How much do today’s importers really perceive about Country of Origin (COO)? In an ever-changing global economy, manufacturers are sourcing materials and components from around the world. Importers may be certain they have COO clarified and down to an exact science, however, it may be more difficult now than ever to determine COO to satisfy the U.S. Customs and Border Protection’s explicit rules. 

Why is country of origin important?

COO refers to the country of manufacture, production or growth where an article or product comes from. Country of origin is also important for marking purposes. Import regulations put an emphasis on informing the end user of the country of origin of imported articles.

Duty rates, preferential trade agreements, trade sanctions and import quotas are regulated according to COO—and, as always, play a large role. Because of revenue and admissibility issues involved, CBP is more vigilant than ever about verifying accurate COO.

The impact of Non-Preferential vs. Preferential rules

Each country has its own rules of origin. For example in the Unites States, there is one set of rules for goods imported from a NAFTA country, and then another for imports from anywhere else in the world. Importers must analyze against these multiple rule sets by using sourcing, processing and assembly information to determine an accurate country of origin, and the results could potentially produce different requirement-- even for a single Bill of Material (BOM).

As more countries compete in the marketplace, more rules and regulations are created and/or updated.

There are two main types of Rules of Origin to maintain company compliance. Preferential Rules of Origin such as Free Trade Agreements/Generalized System of Preferences are trade agreement-based, and Non-Preferential Rules of Origin, determining COO for marking purposes. The rules of origin for Preferential and Non-Preferential are different based on the country of import and trade agreement and can vary widely. Importers need to carefully assess the appropriate rules for COO marking purposes and/or if their company is looking to claim FTA privileges.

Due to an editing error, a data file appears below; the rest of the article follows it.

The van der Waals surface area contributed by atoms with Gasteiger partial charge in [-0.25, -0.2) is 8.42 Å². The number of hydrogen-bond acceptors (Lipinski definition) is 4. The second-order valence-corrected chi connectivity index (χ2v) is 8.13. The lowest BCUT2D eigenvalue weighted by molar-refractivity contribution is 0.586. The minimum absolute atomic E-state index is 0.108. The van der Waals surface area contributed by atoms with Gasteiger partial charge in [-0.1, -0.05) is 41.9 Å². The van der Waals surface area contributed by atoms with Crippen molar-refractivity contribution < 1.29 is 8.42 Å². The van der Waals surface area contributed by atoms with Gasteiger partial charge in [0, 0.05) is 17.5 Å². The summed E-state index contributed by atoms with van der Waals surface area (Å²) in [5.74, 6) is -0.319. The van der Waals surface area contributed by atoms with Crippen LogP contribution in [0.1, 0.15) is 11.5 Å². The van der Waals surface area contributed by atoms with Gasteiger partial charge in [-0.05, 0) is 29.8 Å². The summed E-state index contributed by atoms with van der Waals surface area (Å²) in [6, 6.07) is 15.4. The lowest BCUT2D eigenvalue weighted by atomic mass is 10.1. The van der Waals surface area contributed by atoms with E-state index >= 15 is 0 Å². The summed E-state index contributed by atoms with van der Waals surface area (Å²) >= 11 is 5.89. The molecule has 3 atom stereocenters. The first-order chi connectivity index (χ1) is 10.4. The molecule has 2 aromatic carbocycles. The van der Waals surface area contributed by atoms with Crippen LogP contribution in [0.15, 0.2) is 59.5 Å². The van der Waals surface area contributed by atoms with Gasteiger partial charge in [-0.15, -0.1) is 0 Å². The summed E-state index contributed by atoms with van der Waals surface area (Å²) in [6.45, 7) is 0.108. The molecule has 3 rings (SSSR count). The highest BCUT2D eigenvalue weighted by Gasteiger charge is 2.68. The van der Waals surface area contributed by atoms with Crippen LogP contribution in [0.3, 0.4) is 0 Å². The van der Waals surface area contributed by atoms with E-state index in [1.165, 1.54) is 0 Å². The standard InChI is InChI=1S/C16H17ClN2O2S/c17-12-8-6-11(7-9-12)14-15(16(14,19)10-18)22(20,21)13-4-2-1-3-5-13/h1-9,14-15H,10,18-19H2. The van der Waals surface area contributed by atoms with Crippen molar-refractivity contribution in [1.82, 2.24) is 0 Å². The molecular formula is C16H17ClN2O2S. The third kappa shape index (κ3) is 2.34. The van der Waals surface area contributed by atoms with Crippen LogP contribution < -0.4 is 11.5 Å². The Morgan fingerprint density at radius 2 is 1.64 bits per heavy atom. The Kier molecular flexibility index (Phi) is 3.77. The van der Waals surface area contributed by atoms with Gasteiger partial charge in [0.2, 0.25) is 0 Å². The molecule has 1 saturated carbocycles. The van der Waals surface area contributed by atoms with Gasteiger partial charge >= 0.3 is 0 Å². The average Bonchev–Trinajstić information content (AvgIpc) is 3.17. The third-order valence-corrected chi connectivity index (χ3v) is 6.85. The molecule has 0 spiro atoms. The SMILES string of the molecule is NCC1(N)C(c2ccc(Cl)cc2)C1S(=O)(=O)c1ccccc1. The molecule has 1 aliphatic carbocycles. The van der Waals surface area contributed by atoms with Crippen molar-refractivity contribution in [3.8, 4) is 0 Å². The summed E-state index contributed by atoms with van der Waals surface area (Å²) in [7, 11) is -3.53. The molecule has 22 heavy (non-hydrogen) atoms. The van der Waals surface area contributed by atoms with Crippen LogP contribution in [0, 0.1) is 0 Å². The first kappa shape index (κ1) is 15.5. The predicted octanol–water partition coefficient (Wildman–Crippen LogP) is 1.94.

Consider non-preferential (marking) Rules of Origin into Canada and the U.S. How does an importer determine if the COO is different if you import from a NAFTA Country (US, MX, CA) versus if you import from any other country in the world. 

This example shows how COO is determined using both non-preferential and preferential agreements, mainly from Canada -- U.S. and Canada: 

 

Although components for a desk chair come from Mexico, Canada, China, India and the U.S., the table below—showing HS numbers, description and item-help determine that theCOO is indeed the U.S., where the desk chair is assembled.

 

 

 

The COO challenge

As noted previously, COO marking has become a requirement in most countries over the last few decades. With this requirement, companies are finding that many countries require imported items to be marked with a single country of origin, and, with sourcing, processing and assembly happening all over the world, it becomes difficult to determine country of origin accurately.

Managing the country of origin marking process is tedious and consists of manually analyzing BOMs to determine origin. The accuracy of determining the country of origin information can result in delays, detentions, monetary penalties or even criminal sanctions.

Errors in origin determination or marking can incur fines of up to $500,000 USD per violation. Habitual errors can result in increased costs to administer detection and correction programs and, ultimately, the loss of your company’s reputation with CB. The most severe penalty is the loss of importing and/or exporting privileges.

The solution

Automating origin determination, whether preferential or non-preferential, alleviates the challenges of manually reviewing BOMs against the eligibility criteria, which will, in turn, significantly reduce the time needed to qualify for preferential programs or determine non-preferential origin. Solutions can automate the decision-making process based on the appropriate Marking Rules of Origin for each importing country as well as bundle the pertinent regulations and rulings for reference

 For more information on Country of Origin Determination, visit: 

 http://connected.integrationpoint.com/acton/attachment/20069/f-0132/1/-/-/-/-/CountryofOriginPresentation.pdf